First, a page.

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Reviewed by:
  • Angst vor der Zerstörung: Der Meister Künste zwischen Archiv und Erneuerung
  • Áine Sheil (bio)
Robert Sollich, Clemens Risi, Sebastian Reus, and Stephan Jöris, eds.: Angst vor der Zerstörung: Der Meister Künste zwischen Archiv und ErneuerungBerlin: Theater der Zeit, 2008 293 pages, €14

This volume is based on a symposium held in 2007 to mark the new production of Die Meistersinger von Nürnberg at that year's Bayreuth Festival. In addition to an introductory essay, an interview with director Katharina Wagner, and color production photographs, the volume contains seventeen contributions that explore and in some cases range far beyond questions of destruction, conservation, and renewal in Die Meistersinger, Wagner, and opera practice. A quick glance at the contributors confirms that opera scholarship is an interdisciplinary matter: represented here are literature, theater, art history, media, and philosophy specialists, musicologists, a political scientist, and practitioners (Bayreuth Festival staff). And just as Die Meistersinger explores questions about art, music, and singing—the very material of which it is made—so too does this book enact conservation and renewal within scholarship, executing its own "performative turn" with a table of contents that moves from traditional, text-based approaches to newer types of scholarship that emphasize the performative event.

Within this broad progression, elements from many schools of criticism put in an appearance: hermeneutical exegesis in Dieter Borchmeyer's "Die Meistersinger von Nürnberg oder die Geburt der Kunst aus dem Geiste des Chaos"; historical musicology combined with performance theory in Gundula Kreuzer's "Authentizität, Visualisierung, Bewahrung: Das reisende 'Wagner-Theater' und die Konservierbarkeit von Inszenierungen"; structuralism in Dieter Thomä's "'. . . Will ohne Meister selig sein!': Die inneren Spannungen des Gesamtkunstwerks bei Richard Wagner und Sergej Eisenstein"; reception theory in Stephan Mösch's "Störung, Verstörung, Zerstörung: Regietheater als Rezeptionsproblem"; sociopolitics in Udo Bermbach's "Zeitströmungen und Ästhetische Produktion: Bemerkungen zum Zusammenhang von Politik, Gesellschaft und Inszenierungskonzepten"; psychoanalysis in Michael P. Steinberg's "Die Unfähigkeit zu Träumen"; and self-referential performative writing in Lydia Goehr's "Heil Wem? Katharina: Wasted Art or the Art of Waste" (the only essay in English in the volume, and the only essay without endnotes).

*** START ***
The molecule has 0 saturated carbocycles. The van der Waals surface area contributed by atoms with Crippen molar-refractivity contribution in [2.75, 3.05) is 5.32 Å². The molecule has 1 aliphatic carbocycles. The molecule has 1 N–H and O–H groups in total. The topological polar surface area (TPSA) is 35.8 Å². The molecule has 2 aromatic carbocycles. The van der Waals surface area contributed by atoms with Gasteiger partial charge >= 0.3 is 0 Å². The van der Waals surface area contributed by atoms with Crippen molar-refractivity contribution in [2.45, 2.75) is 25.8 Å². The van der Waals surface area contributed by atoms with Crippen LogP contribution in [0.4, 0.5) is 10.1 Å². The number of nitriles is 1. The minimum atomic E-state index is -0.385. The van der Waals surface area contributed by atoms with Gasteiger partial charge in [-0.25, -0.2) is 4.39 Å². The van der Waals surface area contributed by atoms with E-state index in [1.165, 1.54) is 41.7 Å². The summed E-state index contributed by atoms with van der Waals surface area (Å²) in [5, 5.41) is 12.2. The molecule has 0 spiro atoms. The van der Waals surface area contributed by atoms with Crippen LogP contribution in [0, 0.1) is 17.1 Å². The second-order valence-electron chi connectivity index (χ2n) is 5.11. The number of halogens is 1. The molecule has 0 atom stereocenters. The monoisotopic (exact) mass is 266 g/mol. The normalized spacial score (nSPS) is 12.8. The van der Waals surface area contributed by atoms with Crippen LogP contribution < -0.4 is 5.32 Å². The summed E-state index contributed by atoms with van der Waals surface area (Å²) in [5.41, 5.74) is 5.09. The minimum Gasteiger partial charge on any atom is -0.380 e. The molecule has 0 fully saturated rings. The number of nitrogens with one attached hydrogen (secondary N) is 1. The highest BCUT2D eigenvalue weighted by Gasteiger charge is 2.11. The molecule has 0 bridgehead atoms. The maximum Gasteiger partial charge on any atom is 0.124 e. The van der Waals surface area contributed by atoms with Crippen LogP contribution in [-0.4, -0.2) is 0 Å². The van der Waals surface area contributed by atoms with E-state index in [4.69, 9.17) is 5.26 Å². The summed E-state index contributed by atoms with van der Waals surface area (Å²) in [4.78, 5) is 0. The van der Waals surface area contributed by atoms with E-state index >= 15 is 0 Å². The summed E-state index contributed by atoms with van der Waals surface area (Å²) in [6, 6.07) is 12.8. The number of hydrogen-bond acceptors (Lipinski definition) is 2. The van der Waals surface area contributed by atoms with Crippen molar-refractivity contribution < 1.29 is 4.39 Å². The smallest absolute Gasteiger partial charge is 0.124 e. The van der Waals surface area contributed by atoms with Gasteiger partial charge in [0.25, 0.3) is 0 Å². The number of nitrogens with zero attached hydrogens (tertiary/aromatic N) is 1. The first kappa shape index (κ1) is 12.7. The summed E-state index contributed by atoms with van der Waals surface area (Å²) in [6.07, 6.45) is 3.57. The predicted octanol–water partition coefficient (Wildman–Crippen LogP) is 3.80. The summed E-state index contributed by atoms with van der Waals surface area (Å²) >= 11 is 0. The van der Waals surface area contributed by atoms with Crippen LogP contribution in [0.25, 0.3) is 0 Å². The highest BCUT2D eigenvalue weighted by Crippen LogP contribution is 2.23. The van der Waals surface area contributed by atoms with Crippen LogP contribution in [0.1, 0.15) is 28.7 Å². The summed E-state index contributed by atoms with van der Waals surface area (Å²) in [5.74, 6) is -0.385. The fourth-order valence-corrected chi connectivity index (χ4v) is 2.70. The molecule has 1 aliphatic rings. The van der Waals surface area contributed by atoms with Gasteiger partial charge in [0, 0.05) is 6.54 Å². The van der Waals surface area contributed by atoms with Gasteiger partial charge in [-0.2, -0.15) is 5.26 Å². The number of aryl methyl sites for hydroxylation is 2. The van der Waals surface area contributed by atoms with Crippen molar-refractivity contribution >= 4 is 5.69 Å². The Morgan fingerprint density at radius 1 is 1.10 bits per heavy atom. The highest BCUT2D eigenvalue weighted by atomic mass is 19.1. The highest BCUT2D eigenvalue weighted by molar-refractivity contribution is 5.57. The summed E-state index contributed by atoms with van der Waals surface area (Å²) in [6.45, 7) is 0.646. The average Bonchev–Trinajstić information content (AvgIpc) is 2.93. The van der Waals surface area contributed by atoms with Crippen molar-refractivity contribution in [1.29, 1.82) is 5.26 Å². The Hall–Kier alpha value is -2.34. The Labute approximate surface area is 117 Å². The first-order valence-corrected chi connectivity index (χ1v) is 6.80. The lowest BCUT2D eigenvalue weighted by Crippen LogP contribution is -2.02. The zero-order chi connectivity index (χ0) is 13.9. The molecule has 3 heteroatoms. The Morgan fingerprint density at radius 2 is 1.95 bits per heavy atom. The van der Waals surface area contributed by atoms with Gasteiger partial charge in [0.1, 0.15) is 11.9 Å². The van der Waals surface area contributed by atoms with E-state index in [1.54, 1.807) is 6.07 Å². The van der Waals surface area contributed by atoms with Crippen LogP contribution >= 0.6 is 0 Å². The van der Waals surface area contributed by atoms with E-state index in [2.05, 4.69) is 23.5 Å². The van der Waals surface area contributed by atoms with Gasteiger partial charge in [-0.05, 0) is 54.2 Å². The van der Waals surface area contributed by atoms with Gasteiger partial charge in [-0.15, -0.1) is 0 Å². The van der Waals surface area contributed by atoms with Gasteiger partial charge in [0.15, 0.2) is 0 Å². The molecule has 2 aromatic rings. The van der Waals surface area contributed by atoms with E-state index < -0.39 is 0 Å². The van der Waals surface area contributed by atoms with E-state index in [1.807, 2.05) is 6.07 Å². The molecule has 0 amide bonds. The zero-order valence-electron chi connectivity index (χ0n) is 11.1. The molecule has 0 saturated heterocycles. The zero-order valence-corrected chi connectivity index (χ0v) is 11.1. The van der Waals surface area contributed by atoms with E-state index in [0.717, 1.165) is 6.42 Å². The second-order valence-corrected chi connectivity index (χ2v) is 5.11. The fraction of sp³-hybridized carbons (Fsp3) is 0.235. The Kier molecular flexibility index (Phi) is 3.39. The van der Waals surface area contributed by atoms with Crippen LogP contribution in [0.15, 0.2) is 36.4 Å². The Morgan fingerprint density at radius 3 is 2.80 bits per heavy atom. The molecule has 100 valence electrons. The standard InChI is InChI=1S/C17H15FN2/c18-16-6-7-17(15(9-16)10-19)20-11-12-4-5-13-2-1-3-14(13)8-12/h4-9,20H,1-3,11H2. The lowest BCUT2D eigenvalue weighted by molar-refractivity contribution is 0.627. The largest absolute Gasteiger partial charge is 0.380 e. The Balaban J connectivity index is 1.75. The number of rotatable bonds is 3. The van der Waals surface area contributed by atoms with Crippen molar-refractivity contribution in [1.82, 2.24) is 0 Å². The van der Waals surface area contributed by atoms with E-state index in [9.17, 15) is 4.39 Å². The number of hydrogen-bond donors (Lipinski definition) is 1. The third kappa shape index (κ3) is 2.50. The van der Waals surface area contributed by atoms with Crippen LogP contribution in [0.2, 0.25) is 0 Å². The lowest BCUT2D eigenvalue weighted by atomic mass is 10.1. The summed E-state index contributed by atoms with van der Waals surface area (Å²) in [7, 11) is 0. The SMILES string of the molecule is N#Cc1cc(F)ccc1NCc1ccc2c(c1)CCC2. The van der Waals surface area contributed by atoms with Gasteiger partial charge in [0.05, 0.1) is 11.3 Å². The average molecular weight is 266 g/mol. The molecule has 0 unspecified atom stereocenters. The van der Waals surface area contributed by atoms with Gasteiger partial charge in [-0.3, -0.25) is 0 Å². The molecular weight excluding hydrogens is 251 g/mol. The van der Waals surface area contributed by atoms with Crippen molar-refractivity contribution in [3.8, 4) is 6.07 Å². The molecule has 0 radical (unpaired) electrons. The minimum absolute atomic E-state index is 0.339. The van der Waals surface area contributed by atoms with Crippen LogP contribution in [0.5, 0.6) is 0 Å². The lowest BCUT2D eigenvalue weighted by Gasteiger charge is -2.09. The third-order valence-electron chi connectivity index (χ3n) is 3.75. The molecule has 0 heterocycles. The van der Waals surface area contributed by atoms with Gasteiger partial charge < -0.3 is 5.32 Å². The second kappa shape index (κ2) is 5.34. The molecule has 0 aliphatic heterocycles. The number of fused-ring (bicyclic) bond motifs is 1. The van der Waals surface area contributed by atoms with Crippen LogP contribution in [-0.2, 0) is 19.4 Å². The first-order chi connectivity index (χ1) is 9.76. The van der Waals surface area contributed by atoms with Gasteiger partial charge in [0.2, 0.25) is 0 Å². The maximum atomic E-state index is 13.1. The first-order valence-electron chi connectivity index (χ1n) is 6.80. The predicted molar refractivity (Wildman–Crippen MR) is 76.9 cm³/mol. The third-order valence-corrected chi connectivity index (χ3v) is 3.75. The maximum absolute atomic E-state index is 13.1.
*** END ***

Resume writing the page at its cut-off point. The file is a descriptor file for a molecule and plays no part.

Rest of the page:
Robert Sollich, coeditor of the volume and dramaturg to the new Bayreuth Meistersinger, has contributed a metacomment on all these in "Hier gilt's der Kunst—aber welcher? Die Meistersinger von Nürnberg als Katalysator künstlerischer Selbstreflexion im Wandel ihrer Geschichte." Sollich presents one [End Page 139] form of Wagner scholarship after another, refusing to settle on any one and nimbly avoiding the idea that Die Meistersinger offers any sort of fixed meaning. His seeming determination to occupy a position outside "Wagner-Forschung" is, however, unrealistic: in the end, this postmodern approach is yet another wave in the Wagner engagement of successive generations of scholars.

As a document of a live event (the symposium and, to a secondary extent, the production of Die Meistersinger), the book seems oddly polite and contained. The essays sit quietly beside each other, despite some significant disparities in the respective positions. Take for example, Borchmeyer's suggestion that Wagner's music in Die Meistersinger conveys sympathy for Beckmesser, or his argument that the historic context to Hans Sachs's final speech means that this speech is better than it sounds to our contemporary ears: these are contentious positions, not least because they seek to excuse aspects of Die Meistersinger that have attracted significant criticism, but also because they privilege authorial intention and thus minimize the relevance of Die Meistersinger's reception and production history. Within a symposium gathering of such disparate authors as are represented here, one might expect these comments to be challenged quickly. In written form, however, the challenge is more gradual. By the end of the volume, it is clear that the editors belong at the recent, poststructurally inflected end of the scholarship spectrum, but this is not emphasized in the introductory essay. If there are any disagreements on methodology among the contributors, these do not manifest themselves directly: it is, rather, the cumulative effect of so many different perspectives that creates an overall postmodern tone.

The volume bears traces of...


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